P. These evergreen plants with perfect-shaped flowers in sharply defined colourings are related to the primrose and comprise two main groups: the show auricula, possibly derived from Primula auricula, and the alpine auricula, from P. pubescens. The alpine auriculas have shiny green leaves and may be grown in the rock garden, or as edgings to the border, given some shade, and medium to heavy soil which must be cool and at the same time perfectly drained. They give very good results in the north of England.

The show auriculas are equally hardy but the meal or farina on the flowers and foliage is easily spoilt by rain and they are therefore usually grown as pot plants in cold frames or unheated greenhouses. A compost of fibrous loam, leaf mould, well-rotted manure and sand is recommended Auriculas are increased by division in September. The Old Irish Blue (china-blue with a white eye) and the yellow and red varieties of Old Dusty Miller, which are very fragrant, should be tried.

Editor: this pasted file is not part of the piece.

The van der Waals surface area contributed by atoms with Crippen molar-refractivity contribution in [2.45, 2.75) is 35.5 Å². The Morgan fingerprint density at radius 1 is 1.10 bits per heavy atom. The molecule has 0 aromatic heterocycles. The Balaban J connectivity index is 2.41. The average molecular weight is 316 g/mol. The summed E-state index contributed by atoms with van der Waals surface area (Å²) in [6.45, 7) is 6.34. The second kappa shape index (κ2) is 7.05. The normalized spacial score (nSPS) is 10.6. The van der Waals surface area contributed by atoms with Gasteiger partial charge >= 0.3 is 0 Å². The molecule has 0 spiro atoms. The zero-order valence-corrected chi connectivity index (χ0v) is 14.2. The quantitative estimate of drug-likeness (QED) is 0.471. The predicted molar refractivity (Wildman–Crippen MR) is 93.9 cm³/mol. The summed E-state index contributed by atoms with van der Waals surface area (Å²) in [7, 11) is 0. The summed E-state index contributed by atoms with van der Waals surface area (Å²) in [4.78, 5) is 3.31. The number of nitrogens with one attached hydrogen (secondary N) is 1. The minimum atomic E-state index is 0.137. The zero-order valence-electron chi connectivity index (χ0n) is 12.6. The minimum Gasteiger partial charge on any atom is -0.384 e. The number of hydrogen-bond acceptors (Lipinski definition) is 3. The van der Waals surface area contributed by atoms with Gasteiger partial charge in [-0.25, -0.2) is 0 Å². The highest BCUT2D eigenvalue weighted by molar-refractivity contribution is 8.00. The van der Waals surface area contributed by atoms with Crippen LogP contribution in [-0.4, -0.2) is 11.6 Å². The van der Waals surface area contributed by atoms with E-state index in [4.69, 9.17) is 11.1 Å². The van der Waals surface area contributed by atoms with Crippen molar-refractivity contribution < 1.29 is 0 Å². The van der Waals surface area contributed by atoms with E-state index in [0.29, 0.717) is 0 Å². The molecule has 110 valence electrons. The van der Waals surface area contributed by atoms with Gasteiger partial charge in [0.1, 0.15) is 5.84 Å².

Other good varieties in the two main groups include: Alpine Varieties:

Aga Khan: crimson with a white centre.

Blue Bonnet: violet-blue, passing to mid-blue with a white centre.

Midas: brown and bronze with a gold centre.

Airs. L. Hearn: light blue with a white centre.

Spring Morning: pink with a cream centre.

Vanessa: purple, passing to mid-blue with a white centre.

Show Varieties:

Canary Bird: self yellow.

Langley: self red.

Nuthatch: grey edge.

Scarlet Prince: vivid self scarlet.

Tinkerbell: green edge.

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